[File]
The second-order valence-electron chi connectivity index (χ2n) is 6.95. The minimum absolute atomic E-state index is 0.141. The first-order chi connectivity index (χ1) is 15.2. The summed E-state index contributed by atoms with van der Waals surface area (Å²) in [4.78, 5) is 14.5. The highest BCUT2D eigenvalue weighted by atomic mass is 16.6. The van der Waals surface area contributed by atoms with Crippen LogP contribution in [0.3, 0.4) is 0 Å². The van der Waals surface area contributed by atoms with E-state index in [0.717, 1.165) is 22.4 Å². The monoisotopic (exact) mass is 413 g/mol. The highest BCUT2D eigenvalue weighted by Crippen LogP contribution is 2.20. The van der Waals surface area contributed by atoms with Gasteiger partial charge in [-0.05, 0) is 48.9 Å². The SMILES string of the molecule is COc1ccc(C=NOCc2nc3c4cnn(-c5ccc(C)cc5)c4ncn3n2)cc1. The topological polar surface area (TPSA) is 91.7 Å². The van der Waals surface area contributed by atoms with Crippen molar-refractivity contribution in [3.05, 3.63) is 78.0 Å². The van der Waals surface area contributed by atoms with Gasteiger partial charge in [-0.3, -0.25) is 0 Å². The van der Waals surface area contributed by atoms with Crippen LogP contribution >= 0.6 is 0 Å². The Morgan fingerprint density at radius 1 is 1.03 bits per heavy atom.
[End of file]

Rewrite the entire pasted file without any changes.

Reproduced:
The second-order valence-electron chi connectivity index (χ2n) is 6.95. The minimum absolute atomic E-state index is 0.141. The first-order chi connectivity index (χ1) is 15.2. The summed E-state index contributed by atoms with van der Waals surface area (Å²) in [4.78, 5) is 14.5. The highest BCUT2D eigenvalue weighted by atomic mass is 16.6. The van der Waals surface area contributed by atoms with Crippen LogP contribution in [0.3, 0.4) is 0 Å². The van der Waals surface area contributed by atoms with E-state index in [0.717, 1.165) is 22.4 Å². The monoisotopic (exact) mass is 413 g/mol. The highest BCUT2D eigenvalue weighted by Crippen LogP contribution is 2.20. The van der Waals surface area contributed by atoms with Gasteiger partial charge in [-0.05, 0) is 48.9 Å². The SMILES string of the molecule is COc1ccc(C=NOCc2nc3c4cnn(-c5ccc(C)cc5)c4ncn3n2)cc1. The topological polar surface area (TPSA) is 91.7 Å². The van der Waals surface area contributed by atoms with Crippen molar-refractivity contribution in [3.05, 3.63) is 78.0 Å². The van der Waals surface area contributed by atoms with Gasteiger partial charge in [-0.3, -0.25) is 0 Å². The van der Waals surface area contributed by atoms with Crippen LogP contribution >= 0.6 is 0 Å². The Morgan fingerprint density at radius 1 is 1.03 bits per heavy atom.